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How I Wound Up Freelancing

At my building staff meeting tonight, the question of the week (our little closing ritual) was where we saw ourselves in five years. It being Emory, half the group answered “med school.” I said that I was planning to be working in the Smithsonian by then, but on second thought (after much debate among the med school kids about whether residencies are in a lottery that, I must confess, I did not pay attention to) I said that I might want to run social media outreach for an interesting company. One of my co-workers said that she could see me doing that, and another pointed out that I have job skills that are not like normal college kid job skills.

Though I don’t think I’m unusually skilled, I do realize that my sources of income outside of school–primarily freelance writing gigs–are weird. So, I thought I’d talk a little bit about how I stumbled into getting paid for writing.

I didn’t do paid writing until this year. As a high school student, I spent three years as an editor on the school paper, the last two as the Editor-in-Chief, and that gave me some experience writing on a deadline and a lot more experience with badly-applied AP Style, group writing, and how to manage an illegal install of InDesign and hook up a network the school didn’t want–plus how to deal with our printers in rural Georgia and fiddle with a WordPress supplement that my teacher didn’t want. All of these–particularly group dynamics and learning to work around silly restrictions–were tremendously useful skills, but when I graduated I quit using most of them.

This summer, while working at school, I saw that Kelly put out a call for new writers on HackCollege. I’ve been reading the site since I was in high school (yes, I’m that kid) so I applied. I was accepted, and after a truly geeky happy dance, started writing for the site regularly. I don’t get paid for the site*, but having someone force me to write regularly in a non-academic context made me more confident in my writing abilities and gave me a body of work that other people read.

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Exactly How I Spent My Time Today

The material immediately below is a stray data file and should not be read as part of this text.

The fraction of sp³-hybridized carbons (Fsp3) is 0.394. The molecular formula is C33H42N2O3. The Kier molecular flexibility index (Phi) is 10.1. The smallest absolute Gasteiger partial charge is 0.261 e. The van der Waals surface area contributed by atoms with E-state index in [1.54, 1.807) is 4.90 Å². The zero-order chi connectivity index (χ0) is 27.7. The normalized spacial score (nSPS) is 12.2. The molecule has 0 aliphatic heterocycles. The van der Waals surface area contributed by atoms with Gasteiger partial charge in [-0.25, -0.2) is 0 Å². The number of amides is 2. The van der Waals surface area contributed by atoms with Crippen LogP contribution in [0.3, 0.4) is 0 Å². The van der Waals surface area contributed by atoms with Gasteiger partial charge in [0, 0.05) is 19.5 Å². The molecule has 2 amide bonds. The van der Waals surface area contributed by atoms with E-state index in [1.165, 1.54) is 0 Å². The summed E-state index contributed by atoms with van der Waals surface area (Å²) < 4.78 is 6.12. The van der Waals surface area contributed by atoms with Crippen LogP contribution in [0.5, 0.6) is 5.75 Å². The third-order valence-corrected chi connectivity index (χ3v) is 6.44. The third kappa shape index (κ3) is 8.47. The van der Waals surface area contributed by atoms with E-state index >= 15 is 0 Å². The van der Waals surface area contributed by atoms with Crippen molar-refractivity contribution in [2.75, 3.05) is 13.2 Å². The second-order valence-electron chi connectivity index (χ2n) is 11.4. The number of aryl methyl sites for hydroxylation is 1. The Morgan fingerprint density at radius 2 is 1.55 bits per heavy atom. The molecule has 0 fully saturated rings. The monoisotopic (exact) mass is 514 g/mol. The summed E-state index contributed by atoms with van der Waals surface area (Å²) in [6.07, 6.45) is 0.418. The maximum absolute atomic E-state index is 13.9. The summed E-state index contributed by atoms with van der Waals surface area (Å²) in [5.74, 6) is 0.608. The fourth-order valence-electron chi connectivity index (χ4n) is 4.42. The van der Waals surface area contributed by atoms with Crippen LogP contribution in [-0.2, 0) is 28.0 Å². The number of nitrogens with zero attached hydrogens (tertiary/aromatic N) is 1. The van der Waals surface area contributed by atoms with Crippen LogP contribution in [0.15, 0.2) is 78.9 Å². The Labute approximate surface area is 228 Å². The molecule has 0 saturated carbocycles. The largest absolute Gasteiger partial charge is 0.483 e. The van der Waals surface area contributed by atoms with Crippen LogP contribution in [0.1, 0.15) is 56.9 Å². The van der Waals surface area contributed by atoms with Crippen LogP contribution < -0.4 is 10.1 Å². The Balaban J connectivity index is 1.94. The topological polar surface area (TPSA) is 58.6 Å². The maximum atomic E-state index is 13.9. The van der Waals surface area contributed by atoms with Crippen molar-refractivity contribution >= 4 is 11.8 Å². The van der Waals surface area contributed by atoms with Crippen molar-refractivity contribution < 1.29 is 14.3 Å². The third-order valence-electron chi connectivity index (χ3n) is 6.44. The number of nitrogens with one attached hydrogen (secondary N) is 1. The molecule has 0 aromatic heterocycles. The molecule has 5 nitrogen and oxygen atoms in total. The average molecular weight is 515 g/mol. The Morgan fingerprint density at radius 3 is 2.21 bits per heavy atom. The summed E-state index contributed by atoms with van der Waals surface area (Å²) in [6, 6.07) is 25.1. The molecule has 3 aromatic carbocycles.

On Monday, I stuck a post up on HackCollege the basic premise of which was that I have decided that when I treat college and the work attached to it like my job, and attempt to confine it to a roughly 10-6 schedule, I am a) surprised at how little time it takes to get through my work and b) happier. Then I got to talk about hobbies, and about having them in college in an attempt to retain some semblance of an ability to interact normally with other people. That part of the article is basically just a conversation I had with my friend Bijan over Spring Break, but with me writing it down instead of him figuring it out because he is wonderfully smart. (He is also a tremendously interesting person to talk to.)

The article seemed to be well-received, and some people who I respect tremendously said nice things about it, and I was very happy. External validation is the best, you guys!

But since this is my personal space on the internet, I wanted to address something that’s not looked at in the original piece, which is how I spend my day in terms of work/not work/work-that-I-like-so-it-isn’t-work. I want to know if I spend more or less time doing things now than when I will be employed. So, here’s how my day broke down (for tl;dr scroll down): Continue reading

Lying to Bouncers, Dancing with Nerds: SB ’11

So much plaid, everywhere.

SXSW 2011 / Shashi Bellamkonda / CC BY 2.0

After my weird little half-week and a weekend back from Spring Break, I am fully readjusted to not living out of a suitcase (yay!). I am not the sort of person who does well with traveling–somehow my clothes always wind up smelling weird and I wear the same outfit six time even though I overpacked. It’s not attractive.

I spent the break, along with two additional being-a-truant days, in Austin with Kelly, Shep, and Laura from HackCollege exploring the unconference aspects (ie, networking and parties) of South by Southwest Interactive. I was glad the trip wound up happening in part because it gave me an excuse to see some relatives I have not seen in several years, and because it involved tacos*, which are one of those foods that are delicious and that Georgians just don’t do.**

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Use Stereomood for Focused Study Music

If you’re someone who has to have music to study to, preparing playlists can take up more time than the actual learning. Particularly if you want to have control over what kind of music you’re listening to, most music services require a great deal of fine-tuning.